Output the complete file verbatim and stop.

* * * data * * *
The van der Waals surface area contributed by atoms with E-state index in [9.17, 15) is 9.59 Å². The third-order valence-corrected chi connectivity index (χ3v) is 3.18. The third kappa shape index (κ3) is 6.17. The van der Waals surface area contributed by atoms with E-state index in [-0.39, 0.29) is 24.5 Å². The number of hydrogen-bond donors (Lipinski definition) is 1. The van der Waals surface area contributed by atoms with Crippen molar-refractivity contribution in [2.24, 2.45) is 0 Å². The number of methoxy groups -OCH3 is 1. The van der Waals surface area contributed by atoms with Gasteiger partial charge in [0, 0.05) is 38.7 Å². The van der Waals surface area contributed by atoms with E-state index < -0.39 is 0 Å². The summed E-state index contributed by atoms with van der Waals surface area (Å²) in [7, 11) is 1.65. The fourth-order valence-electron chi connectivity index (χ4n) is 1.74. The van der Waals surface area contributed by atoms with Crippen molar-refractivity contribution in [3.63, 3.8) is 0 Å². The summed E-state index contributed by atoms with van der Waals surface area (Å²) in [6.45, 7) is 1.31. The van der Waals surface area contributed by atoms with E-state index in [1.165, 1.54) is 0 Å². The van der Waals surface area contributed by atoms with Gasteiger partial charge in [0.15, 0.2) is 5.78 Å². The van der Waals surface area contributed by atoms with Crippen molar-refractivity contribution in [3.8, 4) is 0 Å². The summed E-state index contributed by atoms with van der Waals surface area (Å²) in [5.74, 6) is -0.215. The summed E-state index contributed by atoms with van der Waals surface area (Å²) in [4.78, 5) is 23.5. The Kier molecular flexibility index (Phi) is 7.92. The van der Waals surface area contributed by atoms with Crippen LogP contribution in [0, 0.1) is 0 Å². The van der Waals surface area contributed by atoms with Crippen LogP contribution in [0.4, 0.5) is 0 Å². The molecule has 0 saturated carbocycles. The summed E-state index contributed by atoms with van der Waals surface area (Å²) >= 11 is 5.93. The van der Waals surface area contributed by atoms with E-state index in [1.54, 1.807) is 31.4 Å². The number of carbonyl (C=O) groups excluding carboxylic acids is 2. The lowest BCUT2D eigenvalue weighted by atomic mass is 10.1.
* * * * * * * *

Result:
The van der Waals surface area contributed by atoms with E-state index in [9.17, 15) is 9.59 Å². The third-order valence-corrected chi connectivity index (χ3v) is 3.18. The third kappa shape index (κ3) is 6.17. The van der Waals surface area contributed by atoms with E-state index in [-0.39, 0.29) is 24.5 Å². The number of hydrogen-bond donors (Lipinski definition) is 1. The van der Waals surface area contributed by atoms with Crippen molar-refractivity contribution in [2.24, 2.45) is 0 Å². The number of methoxy groups -OCH3 is 1. The van der Waals surface area contributed by atoms with Gasteiger partial charge in [0, 0.05) is 38.7 Å². The van der Waals surface area contributed by atoms with E-state index < -0.39 is 0 Å². The summed E-state index contributed by atoms with van der Waals surface area (Å²) in [7, 11) is 1.65. The fourth-order valence-electron chi connectivity index (χ4n) is 1.74. The van der Waals surface area contributed by atoms with Crippen molar-refractivity contribution in [3.63, 3.8) is 0 Å². The summed E-state index contributed by atoms with van der Waals surface area (Å²) in [6.45, 7) is 1.31. The van der Waals surface area contributed by atoms with E-state index in [1.165, 1.54) is 0 Å². The van der Waals surface area contributed by atoms with Gasteiger partial charge in [0.15, 0.2) is 5.78 Å². The van der Waals surface area contributed by atoms with Crippen molar-refractivity contribution in [3.8, 4) is 0 Å². The summed E-state index contributed by atoms with van der Waals surface area (Å²) in [5.74, 6) is -0.215. The summed E-state index contributed by atoms with van der Waals surface area (Å²) in [4.78, 5) is 23.5. The Kier molecular flexibility index (Phi) is 7.92. The van der Waals surface area contributed by atoms with Crippen LogP contribution in [0, 0.1) is 0 Å². The van der Waals surface area contributed by atoms with Crippen LogP contribution in [0.4, 0.5) is 0 Å². The molecule has 0 saturated carbocycles. The summed E-state index contributed by atoms with van der Waals surface area (Å²) >= 11 is 5.93. The van der Waals surface area contributed by atoms with E-state index in [1.54, 1.807) is 31.4 Å². The number of carbonyl (C=O) groups excluding carboxylic acids is 2. The lowest BCUT2D eigenvalue weighted by atomic mass is 10.1.